Rübezahl, Prince of Gnomes
Weiss, a miller,
Schwarz, a charcoal burner,
Roth, a sedan chair carrier (originally played by Nestroy), relations
and business partners
Frau Gertrud, a rich landlady and widow living near town
Mamsell Margareth, her sister
Mamsell Sandl, a relative
Martin, a farmer
A chocolate maker and an innkeeper, both from the town
A small boy
Nanett, a maid, and Stephan, an old servant, both in their service of
the business partners
Prompt, bookkeeper of an old trading house
Sandbanck, captain of a merchant ship
Herr von Feldstein, a rich landowner
Abelard, also known as Whitehead,
Sigwart, also known as Blacklocks,
Herfort, also known as Redcheeks, his sons
Herr von Waldbaum
Josephine, his daughters
Magister Baculus, a tutor
Streusand, a notary
Frau Marthe, a rich woman
Klärchen, her daughters
Herr Schwan, a poet
Signor Nero, a singer
Herr Steinröthel, an orchestral conductor
Cajetan, servants to the three artists
Herr von Maus, a friend of the arts
Servant to Fräulein Schmacht
Servant to Frau von Herzbrand
Johann Proczpack, a tailor
Frau Sepherl, his wife
Herr von Pracht, a landlord
Herr Modell, a wax polisher
Ladies and gentlemen, servants, musicians, clerks of court, creditors,
guests, gnomes, genies, countryfolk
Act 1 The action takes place in Vienna
Act 2 The action takes place in Vienna, one year later
Act 3 The action takes place in Brühl, about twenty years later
than in the second act.
Act 1. [Chorus] – Gertrud, Margreth and Sandl are to marry Roth,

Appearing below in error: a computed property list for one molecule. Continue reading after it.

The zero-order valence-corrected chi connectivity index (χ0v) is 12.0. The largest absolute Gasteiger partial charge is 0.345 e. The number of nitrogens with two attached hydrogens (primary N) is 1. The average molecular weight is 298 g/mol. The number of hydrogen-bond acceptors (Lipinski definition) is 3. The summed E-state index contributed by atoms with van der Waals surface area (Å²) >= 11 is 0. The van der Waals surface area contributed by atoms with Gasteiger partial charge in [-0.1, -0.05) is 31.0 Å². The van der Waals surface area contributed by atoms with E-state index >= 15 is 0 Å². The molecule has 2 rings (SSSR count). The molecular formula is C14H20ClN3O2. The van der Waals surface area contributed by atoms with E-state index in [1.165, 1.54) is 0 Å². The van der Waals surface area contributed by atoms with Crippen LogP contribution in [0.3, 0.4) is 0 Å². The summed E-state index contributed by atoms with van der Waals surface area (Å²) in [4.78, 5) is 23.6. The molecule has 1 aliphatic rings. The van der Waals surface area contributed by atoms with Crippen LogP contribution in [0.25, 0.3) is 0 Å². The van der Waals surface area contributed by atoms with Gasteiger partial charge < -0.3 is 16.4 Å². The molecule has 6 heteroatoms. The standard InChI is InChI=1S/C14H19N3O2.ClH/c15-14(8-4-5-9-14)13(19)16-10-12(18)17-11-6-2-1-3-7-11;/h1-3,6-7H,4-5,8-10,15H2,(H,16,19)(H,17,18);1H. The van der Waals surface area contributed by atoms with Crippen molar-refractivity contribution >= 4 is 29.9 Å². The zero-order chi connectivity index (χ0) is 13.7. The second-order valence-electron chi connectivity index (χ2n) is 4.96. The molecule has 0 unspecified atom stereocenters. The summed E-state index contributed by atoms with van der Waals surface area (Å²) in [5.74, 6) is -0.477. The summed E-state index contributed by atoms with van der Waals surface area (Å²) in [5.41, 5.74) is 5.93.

Weiss and Schwarz (Red, White and Black) tomorrow, but their joy is sullied
by the behaviour of their bridegrooms, who are getting on in years and
have been increasingly neglectful of their fiancées recently.
The brides wish they had lived 300 years earlier, when spirits came to
one's aid in such situations. At that moment the gnome Rübezahl
appears disguised as a quack and offers his services, but the women decline.
[Song, Roth:"It's no fun being a sedan chair carrier] – Roth
has come into an inheritance and plans to give up his job as a sedan
chair carrier. If only he hadn't got engaged he would be a free man.
Weiss has also lost his enthusiasm for the wedding, having recently embarked
on another relationship. Schwarz encounters his friends in the tavern
where he is trying to hide from his creditors. All Schwarz wants from
marriage is to clear his debts. All three of them feel trapped and are
letting their brides know it through their moodiness, neglect and coarse
behaviour. In his doctor's disguise, Rübezahl listens to the three
men's complaints: how they were once in love with their brides and had
eagerly drawn up marriage contracts, but now see married life as a recipe
for boredom. Rübezahl asks what they want from life, and they answer:
money, romantic love and artistic success. Rübezahl warns that all
these things are sweet to taste on the outside but bitter at the core.
The men are unimpressed by his wisdom. Rübezahl decides to fulfil
their wishes in their dreams and puts them into a deep sleep.
The rest of the action is in the men's dreams. Schwarz, Weiss and Roth
are business partners. A huge legacy has suddenly made them millionaires.
They immediately set about spending the money and organizing a huge party. – [Song,
Nanett: "A ball tonight and a dinner tomorrow"). – Schwarz
happily assumes that the daughters of his wealthy acquaintances will
fall in love with him, while Weiss plans to acquire carriages, country
houses and a French chef. To let them taste wealth's bitter core as well
as its sweet shell, Rübezahl propels their dreams forward by one
year. Roth is now so afraid of robbers stealing his money that he cannot
eat and distrusts everyone including his two partners. Schwarz is despondent